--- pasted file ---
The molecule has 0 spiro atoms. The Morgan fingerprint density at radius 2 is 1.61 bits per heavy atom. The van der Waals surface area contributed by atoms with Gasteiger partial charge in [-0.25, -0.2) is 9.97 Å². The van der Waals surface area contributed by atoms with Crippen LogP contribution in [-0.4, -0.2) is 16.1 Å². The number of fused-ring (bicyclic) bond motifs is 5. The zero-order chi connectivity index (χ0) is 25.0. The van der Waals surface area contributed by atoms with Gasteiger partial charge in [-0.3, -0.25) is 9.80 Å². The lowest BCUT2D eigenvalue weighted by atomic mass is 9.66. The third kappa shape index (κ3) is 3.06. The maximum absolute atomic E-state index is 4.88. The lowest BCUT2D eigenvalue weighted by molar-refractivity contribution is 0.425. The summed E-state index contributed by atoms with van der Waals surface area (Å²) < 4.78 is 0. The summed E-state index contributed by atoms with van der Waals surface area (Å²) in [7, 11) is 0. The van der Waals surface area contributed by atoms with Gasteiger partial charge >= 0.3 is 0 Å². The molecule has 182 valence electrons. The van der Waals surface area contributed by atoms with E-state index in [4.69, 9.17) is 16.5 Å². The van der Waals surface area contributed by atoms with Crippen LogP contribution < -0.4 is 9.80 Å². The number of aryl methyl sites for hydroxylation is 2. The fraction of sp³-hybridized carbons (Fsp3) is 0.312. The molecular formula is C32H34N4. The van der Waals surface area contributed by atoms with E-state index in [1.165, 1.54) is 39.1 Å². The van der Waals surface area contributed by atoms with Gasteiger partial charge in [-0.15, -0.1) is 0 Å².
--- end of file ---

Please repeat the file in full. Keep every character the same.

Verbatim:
The molecule has 0 spiro atoms. The Morgan fingerprint density at radius 2 is 1.61 bits per heavy atom. The van der Waals surface area contributed by atoms with Gasteiger partial charge in [-0.25, -0.2) is 9.97 Å². The van der Waals surface area contributed by atoms with Crippen LogP contribution in [-0.4, -0.2) is 16.1 Å². The number of fused-ring (bicyclic) bond motifs is 5. The zero-order chi connectivity index (χ0) is 25.0. The van der Waals surface area contributed by atoms with Gasteiger partial charge in [-0.3, -0.25) is 9.80 Å². The lowest BCUT2D eigenvalue weighted by atomic mass is 9.66. The third kappa shape index (κ3) is 3.06. The maximum absolute atomic E-state index is 4.88. The lowest BCUT2D eigenvalue weighted by molar-refractivity contribution is 0.425. The summed E-state index contributed by atoms with van der Waals surface area (Å²) < 4.78 is 0. The summed E-state index contributed by atoms with van der Waals surface area (Å²) in [7, 11) is 0. The van der Waals surface area contributed by atoms with Gasteiger partial charge >= 0.3 is 0 Å². The molecule has 182 valence electrons. The van der Waals surface area contributed by atoms with E-state index in [4.69, 9.17) is 16.5 Å². The van der Waals surface area contributed by atoms with Crippen LogP contribution < -0.4 is 9.80 Å². The number of aryl methyl sites for hydroxylation is 2. The fraction of sp³-hybridized carbons (Fsp3) is 0.312. The molecular formula is C32H34N4. The van der Waals surface area contributed by atoms with E-state index in [1.165, 1.54) is 39.1 Å². The van der Waals surface area contributed by atoms with Gasteiger partial charge in [-0.15, -0.1) is 0 Å².